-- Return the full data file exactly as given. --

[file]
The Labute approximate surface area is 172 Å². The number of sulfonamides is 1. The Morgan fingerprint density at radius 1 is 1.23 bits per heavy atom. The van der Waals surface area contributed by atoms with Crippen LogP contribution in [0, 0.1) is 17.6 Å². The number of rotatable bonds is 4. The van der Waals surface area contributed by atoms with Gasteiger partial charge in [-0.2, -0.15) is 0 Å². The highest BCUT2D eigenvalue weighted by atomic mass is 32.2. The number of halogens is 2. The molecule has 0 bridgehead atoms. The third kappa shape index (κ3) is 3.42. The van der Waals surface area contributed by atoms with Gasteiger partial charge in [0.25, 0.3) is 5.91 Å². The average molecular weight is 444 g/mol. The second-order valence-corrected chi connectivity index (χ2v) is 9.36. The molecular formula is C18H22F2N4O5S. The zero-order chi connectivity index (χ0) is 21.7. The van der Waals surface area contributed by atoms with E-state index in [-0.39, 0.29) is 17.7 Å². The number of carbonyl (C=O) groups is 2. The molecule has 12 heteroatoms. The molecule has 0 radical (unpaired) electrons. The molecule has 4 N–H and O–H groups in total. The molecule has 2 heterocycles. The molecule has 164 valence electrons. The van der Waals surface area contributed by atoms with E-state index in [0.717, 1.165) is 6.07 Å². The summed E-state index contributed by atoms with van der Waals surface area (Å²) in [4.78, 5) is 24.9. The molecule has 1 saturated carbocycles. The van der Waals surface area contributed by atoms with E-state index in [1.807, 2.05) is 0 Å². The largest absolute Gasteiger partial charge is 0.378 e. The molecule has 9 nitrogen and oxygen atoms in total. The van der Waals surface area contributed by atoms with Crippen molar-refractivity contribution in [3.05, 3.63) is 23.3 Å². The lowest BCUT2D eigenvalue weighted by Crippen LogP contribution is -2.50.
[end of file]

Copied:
The Labute approximate surface area is 172 Å². The number of sulfonamides is 1. The Morgan fingerprint density at radius 1 is 1.23 bits per heavy atom. The van der Waals surface area contributed by atoms with Crippen LogP contribution in [0, 0.1) is 17.6 Å². The number of rotatable bonds is 4. The van der Waals surface area contributed by atoms with Gasteiger partial charge in [-0.2, -0.15) is 0 Å². The highest BCUT2D eigenvalue weighted by atomic mass is 32.2. The number of halogens is 2. The molecule has 0 bridgehead atoms. The third kappa shape index (κ3) is 3.42. The van der Waals surface area contributed by atoms with Gasteiger partial charge in [0.25, 0.3) is 5.91 Å². The average molecular weight is 444 g/mol. The second-order valence-corrected chi connectivity index (χ2v) is 9.36. The molecular formula is C18H22F2N4O5S. The zero-order chi connectivity index (χ0) is 21.7. The van der Waals surface area contributed by atoms with E-state index in [-0.39, 0.29) is 17.7 Å². The number of carbonyl (C=O) groups is 2. The molecule has 12 heteroatoms. The molecule has 0 radical (unpaired) electrons. The molecule has 4 N–H and O–H groups in total. The molecule has 2 heterocycles. The molecule has 164 valence electrons. The van der Waals surface area contributed by atoms with E-state index in [0.717, 1.165) is 6.07 Å². The summed E-state index contributed by atoms with van der Waals surface area (Å²) in [4.78, 5) is 24.9. The molecule has 1 saturated carbocycles. The van der Waals surface area contributed by atoms with E-state index in [1.807, 2.05) is 0 Å². The largest absolute Gasteiger partial charge is 0.378 e. The molecule has 9 nitrogen and oxygen atoms in total. The van der Waals surface area contributed by atoms with Crippen molar-refractivity contribution in [3.05, 3.63) is 23.3 Å². The lowest BCUT2D eigenvalue weighted by Crippen LogP contribution is -2.50.